Landing Tech, Terrain Relative Navigation, Validated & Ready for Spaceflight

Pittsburgh, PA – November 3, 2022 – Astrobotic announced today that its terrain relative navigation (TRN) landing suite for lunar landers, Optical Precision Autonomous Landing (OPAL), was fully validated during a week-long terrestrial flight test campaign above the mountains of the northern Mojave Desert in California. The OPAL hardware and flight software was subjected to similar conditions that it will experience during the Peregrine Mission 1 (PM1) lunar landing slated for early 2023.

During the more than 100km terrestrial flight path, the OPAL system repeatedly generated accurate, real-time location estimates by comparing captured images to onboard maps, created in advance from orbital imagery. The accuracy of these location estimates is vital for the TRN landing software to guide a spacecraft safely and precisely to a target landing site on the lunar surface where nothing like GPS is available.

“We are thrilled with the success of this challenging flight test. Our hardware and software captured hundreds of images, detected and matched features in our maps, and successfully produced valid location estimates in flight across the descent trajectories, just as it will at the Moon,” said Dr. Andrew Horchler, Chief Research Scientist at Astrobotic and principal investigator for OPAL.

Throughout this test, OPAL flew aboard a King Air B200 aircraft up to 9km in altitude. The pitch angle and trajectory mimicked Peregrine’s powered descent to the Moon, over a landscape that approximates lunar terrain. During the tests, an Astrobotic engineer rode along to monitor real-time telemetry from OPAL with additional engineers at the test site to analyze and troubleshoot data on the ground.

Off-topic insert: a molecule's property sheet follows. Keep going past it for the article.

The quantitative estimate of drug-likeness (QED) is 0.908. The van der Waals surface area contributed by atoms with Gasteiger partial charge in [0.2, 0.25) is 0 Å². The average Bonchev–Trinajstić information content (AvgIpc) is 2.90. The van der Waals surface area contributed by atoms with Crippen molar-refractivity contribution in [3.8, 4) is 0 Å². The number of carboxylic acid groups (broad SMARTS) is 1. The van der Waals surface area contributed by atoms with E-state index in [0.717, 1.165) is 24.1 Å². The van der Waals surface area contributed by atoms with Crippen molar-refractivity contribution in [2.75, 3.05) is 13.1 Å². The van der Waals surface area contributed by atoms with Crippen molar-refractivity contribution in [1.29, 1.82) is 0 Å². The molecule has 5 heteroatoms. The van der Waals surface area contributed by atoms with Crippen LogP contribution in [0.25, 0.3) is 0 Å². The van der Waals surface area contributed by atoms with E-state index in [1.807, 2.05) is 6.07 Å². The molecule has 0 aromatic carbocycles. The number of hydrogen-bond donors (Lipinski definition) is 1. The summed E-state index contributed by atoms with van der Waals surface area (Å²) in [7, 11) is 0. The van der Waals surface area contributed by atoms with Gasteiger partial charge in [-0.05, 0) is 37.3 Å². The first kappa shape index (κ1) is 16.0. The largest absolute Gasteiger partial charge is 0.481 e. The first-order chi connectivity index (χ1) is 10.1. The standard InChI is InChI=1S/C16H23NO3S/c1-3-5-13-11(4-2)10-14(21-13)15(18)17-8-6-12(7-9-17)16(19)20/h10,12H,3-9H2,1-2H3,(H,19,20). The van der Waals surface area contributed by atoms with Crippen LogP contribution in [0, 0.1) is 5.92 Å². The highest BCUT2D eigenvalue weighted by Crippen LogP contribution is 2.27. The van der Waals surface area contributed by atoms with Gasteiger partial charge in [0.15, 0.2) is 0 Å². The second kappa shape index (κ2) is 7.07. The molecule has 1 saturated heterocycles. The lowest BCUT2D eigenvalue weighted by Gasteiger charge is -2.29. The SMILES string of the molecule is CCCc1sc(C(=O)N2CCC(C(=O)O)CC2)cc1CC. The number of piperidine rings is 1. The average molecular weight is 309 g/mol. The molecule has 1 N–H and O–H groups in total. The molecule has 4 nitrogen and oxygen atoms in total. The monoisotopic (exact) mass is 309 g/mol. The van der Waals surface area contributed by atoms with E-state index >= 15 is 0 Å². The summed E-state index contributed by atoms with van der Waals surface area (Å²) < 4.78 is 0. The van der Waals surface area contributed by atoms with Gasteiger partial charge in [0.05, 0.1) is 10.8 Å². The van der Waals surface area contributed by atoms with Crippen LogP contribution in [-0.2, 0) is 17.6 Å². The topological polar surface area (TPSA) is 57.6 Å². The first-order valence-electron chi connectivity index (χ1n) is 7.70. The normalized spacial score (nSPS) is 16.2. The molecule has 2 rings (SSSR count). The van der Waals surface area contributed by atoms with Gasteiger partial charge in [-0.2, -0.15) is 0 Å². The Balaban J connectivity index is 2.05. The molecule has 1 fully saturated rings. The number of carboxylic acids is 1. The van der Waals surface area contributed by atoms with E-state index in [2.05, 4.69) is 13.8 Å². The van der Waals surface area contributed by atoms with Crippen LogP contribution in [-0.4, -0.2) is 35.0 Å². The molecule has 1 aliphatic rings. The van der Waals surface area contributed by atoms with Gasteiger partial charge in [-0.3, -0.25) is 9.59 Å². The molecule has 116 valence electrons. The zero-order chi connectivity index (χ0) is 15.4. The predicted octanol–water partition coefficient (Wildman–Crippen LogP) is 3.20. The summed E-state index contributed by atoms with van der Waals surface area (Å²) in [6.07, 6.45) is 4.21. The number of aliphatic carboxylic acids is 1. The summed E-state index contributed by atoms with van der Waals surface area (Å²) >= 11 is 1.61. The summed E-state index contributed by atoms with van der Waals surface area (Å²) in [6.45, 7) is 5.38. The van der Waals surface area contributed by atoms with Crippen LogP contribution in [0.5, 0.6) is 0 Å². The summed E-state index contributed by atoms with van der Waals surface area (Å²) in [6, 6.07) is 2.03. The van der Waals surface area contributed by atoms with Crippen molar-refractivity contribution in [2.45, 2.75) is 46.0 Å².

“This test bolstered our confidence in the accuracy of our OPAL technology. The data obtained in flight suggests that our algorithms have robust functionality even during off-nominal conditions. We see great potential not only in space applications, but also in civil and defense terrestrial GPS-denied applications,” said Horchler.

Lessons learned from this flight test are being implemented into the OPAL system to improve performance for operation during the Astrobotic PM1 mission. OPAL will then be used as part of the precision landing and hazard detection sensor suite for Astrobotic’s Griffin Mission One carrying NASA’s water-hunting VIPER rover to the Moon in late 2024.

Pictured: Dr. Andrew Horchler takes a photo looking up at the OPAL system through a window in the belly of the plane.